Girlfriend-Pianist’s Lovesong Needs Tuning
— Looking for lessons
For the past six months I have been dating a woman I am seriously considering marrying. She is an accomplished pianist, and I spend many evenings at her house listening to her play while I read. I thought it would be nice if I also learned to play. My girlfriend has offered to teach me, but she wants to charge me for the lessons. (She is not a professional piano teacher.) Beyond my visceral negative response, I haven’t been able to construct a cogent argument that explains why I object to her request for payment.
Could it be that you see yourself as her future husband and not as her paying pupil? You may be wondering — as I am — if after you are married your new wife will charge you for doing household laundry, stocking the fridge or for making dinner?
Your girlfriend’s suggestion that you pay her for her time implies any number of things, none of which reflect well on her. Before your relationship goes any further, I suggest you consider the following philosophical issues: Can your girlfriend distinguish between a personal and a professional relationship? (You may want to ask her to define the difference.) Will she want to keep separate residences after you tie the knot? Is your girlfriend always keeping score? (Does breakfast in bed for you one morning mean breakfast in bed for her the next?)
All the alarm bells are ringing at this end. Proceed with caution.
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I own a business that I inherited from my father. I have three children: Two of them have chosen other careers, and the third has thrown in his lot with me. The problem is that he appears to have no business acumen, and I would rather sell the company than see him run it into the ground. On the other hand, if I am retired, or dead, does it really matter what happens to the business? Should I avoid any confrontation and let things continue as they are?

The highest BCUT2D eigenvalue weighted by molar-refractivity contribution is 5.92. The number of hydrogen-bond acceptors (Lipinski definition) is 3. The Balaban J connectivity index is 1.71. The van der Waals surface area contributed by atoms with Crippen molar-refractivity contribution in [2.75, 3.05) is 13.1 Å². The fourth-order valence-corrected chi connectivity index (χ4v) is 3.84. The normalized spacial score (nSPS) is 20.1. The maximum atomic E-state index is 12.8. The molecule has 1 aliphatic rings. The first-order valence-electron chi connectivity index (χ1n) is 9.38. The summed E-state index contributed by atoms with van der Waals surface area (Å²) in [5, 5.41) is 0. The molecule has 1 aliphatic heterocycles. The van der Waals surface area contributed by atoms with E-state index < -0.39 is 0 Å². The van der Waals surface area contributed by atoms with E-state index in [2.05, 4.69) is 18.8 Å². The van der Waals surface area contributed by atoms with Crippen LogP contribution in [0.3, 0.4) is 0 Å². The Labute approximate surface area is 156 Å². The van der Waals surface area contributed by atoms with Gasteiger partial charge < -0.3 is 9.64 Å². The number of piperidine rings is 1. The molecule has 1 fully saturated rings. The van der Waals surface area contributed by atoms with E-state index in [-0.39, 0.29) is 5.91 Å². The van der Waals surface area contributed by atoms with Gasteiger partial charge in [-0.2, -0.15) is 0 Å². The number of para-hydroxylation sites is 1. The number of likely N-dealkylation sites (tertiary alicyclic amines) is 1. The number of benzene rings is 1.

— Down the line, down the drain
I recognize that to you the family business may be synonymous in your heart and mind with your father and his hard work. But don’t confuse what is best for his business and what is best for your son. Whether you are retired or deceased, your job is still to be the very best parent that you can, which means doing everything to make sure that your son succeeds in life. What happens to the business after you are done is a matter of ego; what happens to your son is your legacy.
Talk to your son openly and honestly about your concerns, and set concrete business goals that leave no room for interpretation. If he meets his goals then perhaps it is time for you to acknowledge you may have misjudged him. If not, it is time for him to recognize that his strengths may lie elsewhere. Sell the business and split the profits three ways. Your other two children will not be “penalized” by your son’s inability to manage their share of your business, and you can feel easy about having done what is best for your son. If he goes into another business with his inheritance — and loses it — it is no longer on your head.
Finally, how many times do I have to say it? Families should not be compromised by family businesses. This one is up there with “do unto others…” Still we spend our lives defying it.
Write to “Ask Wendy” at 954 Lexington Avenue #189, New York, N.Y. 10021 or at [email protected] forward.com.